Canada’s spy service continues to collect – and keep – too much data about ordinary citizens and there is evidence some of this material is being “retained unlawfully,” a new watchdog report has found.
The findings by the Security Intelligence Review Committee (SIRC) build on past warnings about data-dredging by the Canadian Security Intelligence Service (CSIS), and come as new national-security legislation will likely soon place such data-collection practices on sounder legal footing.
The watchdog’s concerns focus on the collection of “bulk datasets” – a practice in the global intelligence world that involves constantly collecting large volumes of records about ordinary citizens – not just national-security targets – in the hope the information can help contextualize potential security threats.
It is a distinct issue from SIRC’s previously stated concerns over CSIS practices of retaining communications “metadata,” such as the phone numbers and e-mail addresses of Canadians who were previously seen to be connected to terrorism suspects, even though they were not considered threats themselves.
SIRC does not provide examples of the specific bulk datasets CSIS is using in its work. The spy agency is amassing volumes of such data even though it “had difficulty in demonstrating to SIRC the utility of the [bulk] datasets,” the report reads.
SIRC’s latest annual report to Parliament was tabled on Wednesday, just before the summer recess and one day after MPs approved Bill C-59, the national-security legislation.
The government bill, which now heads to the Senate, broadly affirms the right for federal intelligence agencies to gather volumes of data about Canadians, while placing such activities under a series of checks and balances.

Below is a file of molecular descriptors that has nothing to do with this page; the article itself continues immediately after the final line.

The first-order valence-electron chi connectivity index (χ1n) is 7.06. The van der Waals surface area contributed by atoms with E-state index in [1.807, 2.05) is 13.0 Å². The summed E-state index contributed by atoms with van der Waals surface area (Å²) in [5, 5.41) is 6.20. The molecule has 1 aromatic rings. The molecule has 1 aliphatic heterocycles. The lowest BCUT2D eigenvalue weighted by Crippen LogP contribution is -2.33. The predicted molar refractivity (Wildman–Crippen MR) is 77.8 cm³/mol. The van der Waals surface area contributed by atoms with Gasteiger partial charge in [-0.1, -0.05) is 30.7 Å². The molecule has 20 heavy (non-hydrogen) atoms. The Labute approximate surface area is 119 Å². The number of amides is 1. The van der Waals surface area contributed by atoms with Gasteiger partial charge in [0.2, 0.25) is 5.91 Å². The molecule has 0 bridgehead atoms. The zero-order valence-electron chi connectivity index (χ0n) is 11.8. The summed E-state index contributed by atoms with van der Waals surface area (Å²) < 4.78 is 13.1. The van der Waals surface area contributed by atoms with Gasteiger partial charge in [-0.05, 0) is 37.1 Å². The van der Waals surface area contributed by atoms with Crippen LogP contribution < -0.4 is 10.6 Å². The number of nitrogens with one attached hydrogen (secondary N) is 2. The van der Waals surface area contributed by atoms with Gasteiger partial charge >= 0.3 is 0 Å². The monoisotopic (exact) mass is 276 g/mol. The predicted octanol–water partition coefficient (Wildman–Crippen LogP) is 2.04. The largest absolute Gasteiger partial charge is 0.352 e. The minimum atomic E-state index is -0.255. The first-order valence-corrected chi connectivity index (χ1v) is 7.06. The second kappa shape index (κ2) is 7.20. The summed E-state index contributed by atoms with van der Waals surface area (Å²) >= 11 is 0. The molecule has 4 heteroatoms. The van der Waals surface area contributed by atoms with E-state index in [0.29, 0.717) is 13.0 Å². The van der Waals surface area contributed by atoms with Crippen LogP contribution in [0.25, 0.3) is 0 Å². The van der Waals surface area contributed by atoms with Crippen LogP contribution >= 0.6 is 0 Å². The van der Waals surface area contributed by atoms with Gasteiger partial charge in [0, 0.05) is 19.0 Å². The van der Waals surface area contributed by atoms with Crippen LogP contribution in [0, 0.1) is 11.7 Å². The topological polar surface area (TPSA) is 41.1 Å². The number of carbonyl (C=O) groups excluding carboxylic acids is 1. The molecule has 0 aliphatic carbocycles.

It also overhauls the civilian oversight regime, folding SIRC into a new National Security and Intelligence Review Agency.
While details about the specific bulk datasets held by CSIS are scant, Canada’s closest intelligence allies have said publicly they constantly gather and keep all manner of disparate datasets because such material, if analyzed together, can point to terrorist threats.
In Britain, for example, forms of financial records, telephone directories, travel logs, passport data and similar material are all in play, according to an intelligence operative who stated in a 2016 lawsuit affidavit that “without the haystack one cannot find the needle.”
About all that is known of CSIS’s forays in this realm is that since 2006, the agency has been putting different data into its Operational Data Analysis Centre (ODAC). The existence of this centre was highlighted two years ago, when Federal Court judges issued a stern public warning about CSIS’s growing designs on data.
In a 2016 ruling, the judges who oversee CSIS’s wiretap warrants said that they were kept in the dark about ODAC until SIRC urged them to look into the centre and its holdings. When they did so, they found what they considered to be illegally retained “metadata” records relating to the phone numbers and e-mail addresses of ordinary Canadians.
The findings were a major black eye for CSIS. As The Globe and Mail reported earlier this week, the spy agency is now in the midst of an effort to purge its databases of this tainted material.
But in the report released Wednesday, SIRC says CSIS’s purging efforts are not going nearly far enough. For example, the report alleges that CSIS has held on to a dataset, first gathered in 2008, that it should have destroyed in the wake of the 2016 federal ruling.
“In SIRC’s view, [this data] was retained unlawfully,” the report says.
The watchdog also writes that the metadata ruling should have forced CSIS to have a broader reckoning about how and why it is gathering data about innocent people. Yet it found “no evidence that CSIS had changed its policies and procedures with respect to the collection of bulk datasets.”
Responding to these complaints in the body of the SIRC report, CSIS officials vow to do better. But they also point out they are in the midst of a rapidly changing legal and technical environment involving high-stakes national-security investigations.
Public Safety Minister Ralph Goodale, who is responsible for CSIS, told The Globe that the government bill will address some of SIRC’s long-standing concerns related to the collection of data.
“They offer a number of criticisms and suggestions for improvements,” he said in response to the SIRC report. “I’m pleased to note that CSIS has by and large accepted those recommendations and in many cases has already implemented them.”